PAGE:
Soft-tissue massage to the gluteal and lumbosacral regions may help to decrease tightness of the affected musculature and reduce irritation of the sciatic nerve. Some physical therapists may be trained in performing myofascial release techniques for the piriformis muscle as well. In addition to stretching the piriformis, the patient should also be instructed to stretch the iliopsoas, tensor fascia latae, hamstrings, and gluteal muscles.

In addition to the specific stretching exercises, the patient can perform the following at home: (1) Before arising from bed, roll side to side and flex and extend the knees while lying on each side. This exercise can be repeated for a total of 5 minutes. (2) Rotate side to side while standing with the arms relaxed for 1 minute every few hours. (3) Take a warm bath with the full body (to the shoulders) immersed; the buoyancy effect is effective. (4) Lie flat on the back and pedal the legs as if riding a bicycle by raising the hips with the hands. (5) Perform knee bends, with as many as 6 repetitions every few hours. A countertop can be used for hand support.

Cold packs and, occasionally, electrical stimulation are applied after exercise or manual therapy. Cold modalities help to decrease pain and inflammation that may have been further triggered by stretching or massage. Remember to stress to patients the importance of light and gradual stretching techniques for the piriformis muscle to avoid overstretching and possible further irritation to the sciatic nerve.

Occupational Therapy

Professions that involve prolonged sitting can worsen symptoms of piriformis syndrome, and patients should avoid sitting for long periods. Patients should be instructed to stand and walk every 20 minutes. Patients should make frequent stops when driving to stand and stretch.

Surgical Intervention

Release of the piriformis tendon and sciatic neurolysis can lead to promising results. Benson and Schutzer performed such a procedure in 14 patients (15 cases) with an average symptom duration of 38 months (minimum, 2 y).[3] All patients had piriformis syndrome secondary to trauma. Benson and Schutzer reported that 11 patients had excellent outcomes, and 4 had good results.[3] Similarly, Frieberg reported favorable results in 10 of 12 patients in whom conservative treatment failed.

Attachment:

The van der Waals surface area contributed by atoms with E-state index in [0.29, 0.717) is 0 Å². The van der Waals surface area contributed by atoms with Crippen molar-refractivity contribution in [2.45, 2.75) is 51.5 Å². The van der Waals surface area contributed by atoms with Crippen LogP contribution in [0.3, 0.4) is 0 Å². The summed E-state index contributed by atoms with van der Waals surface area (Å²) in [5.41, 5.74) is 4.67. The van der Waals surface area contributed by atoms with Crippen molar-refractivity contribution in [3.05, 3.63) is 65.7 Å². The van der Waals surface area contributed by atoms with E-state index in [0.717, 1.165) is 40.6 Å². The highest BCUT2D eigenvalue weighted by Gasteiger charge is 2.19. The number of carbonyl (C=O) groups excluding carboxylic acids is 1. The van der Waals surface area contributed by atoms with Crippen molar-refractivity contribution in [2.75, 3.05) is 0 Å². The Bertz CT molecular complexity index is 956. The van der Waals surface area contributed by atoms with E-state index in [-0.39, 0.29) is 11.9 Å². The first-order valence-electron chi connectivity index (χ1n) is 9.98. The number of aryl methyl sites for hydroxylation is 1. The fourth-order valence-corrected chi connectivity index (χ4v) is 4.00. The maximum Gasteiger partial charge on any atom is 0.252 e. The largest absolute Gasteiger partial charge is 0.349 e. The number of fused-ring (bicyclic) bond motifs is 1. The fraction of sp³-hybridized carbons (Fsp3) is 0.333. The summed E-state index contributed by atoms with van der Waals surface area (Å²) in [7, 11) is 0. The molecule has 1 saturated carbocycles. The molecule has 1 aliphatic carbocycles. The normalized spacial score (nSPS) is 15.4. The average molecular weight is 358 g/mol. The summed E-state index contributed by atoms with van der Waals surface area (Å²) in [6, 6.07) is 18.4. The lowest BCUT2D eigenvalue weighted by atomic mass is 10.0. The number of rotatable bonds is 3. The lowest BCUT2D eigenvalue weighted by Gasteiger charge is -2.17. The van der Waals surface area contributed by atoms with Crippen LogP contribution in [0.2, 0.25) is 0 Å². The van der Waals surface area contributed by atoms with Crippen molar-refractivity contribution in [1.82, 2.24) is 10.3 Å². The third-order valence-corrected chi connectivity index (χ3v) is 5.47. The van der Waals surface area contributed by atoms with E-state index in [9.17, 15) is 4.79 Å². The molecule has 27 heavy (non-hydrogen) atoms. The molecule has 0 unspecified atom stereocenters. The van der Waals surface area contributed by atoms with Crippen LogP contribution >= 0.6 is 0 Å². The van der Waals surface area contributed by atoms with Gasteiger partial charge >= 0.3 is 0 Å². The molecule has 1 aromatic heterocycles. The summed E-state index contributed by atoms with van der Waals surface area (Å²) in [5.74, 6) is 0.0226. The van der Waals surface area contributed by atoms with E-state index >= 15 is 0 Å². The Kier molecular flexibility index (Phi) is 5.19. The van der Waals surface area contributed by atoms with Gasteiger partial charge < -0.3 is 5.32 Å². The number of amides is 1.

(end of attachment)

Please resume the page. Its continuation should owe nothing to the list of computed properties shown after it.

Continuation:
Most intraoperative findings include adhesions around the piriformis muscle and anatomic variations of the divisions of the sciatic nerve above, below, and through the belly of the piriformis muscle.


Physical therapists are helpful in instructing the patient about the various maneuvers for stretching and pain relief.

Referral to an orthopedic surgeon is indicated when the diagnosis is not clear or when conservative therapy fails and a surgical evaluation is needed.

Referral to a neurologist and/or neurosurgeon is indicated for EMG studies and for an evaluation of associated disc herniation and spinal stenosis.

An osteopathic physician can perform manipulation techniques, along with primary conservative medical intervention.[8]

A gynecologist can also assist in differentiating causes of dyspareunia and pelvic pain in women with suspected piriformis syndrome. A gynecologist can assist in identifying trigger points for local injections in female patients via the vaginal route.

Other Treatment

Treatment options to alleviate the pain in the region of the piriformis include the use of local anesthetics, nonsteroidal anti-inflammatory medications (NSAIDs), transrectal massage, ultrasound treatment (~2 W/cm2 for 5-10 min), and manual manipulation. Benson and Schutzer noted a success rate of approximately 85% after conservative treatment with manual therapy and local injections.[3]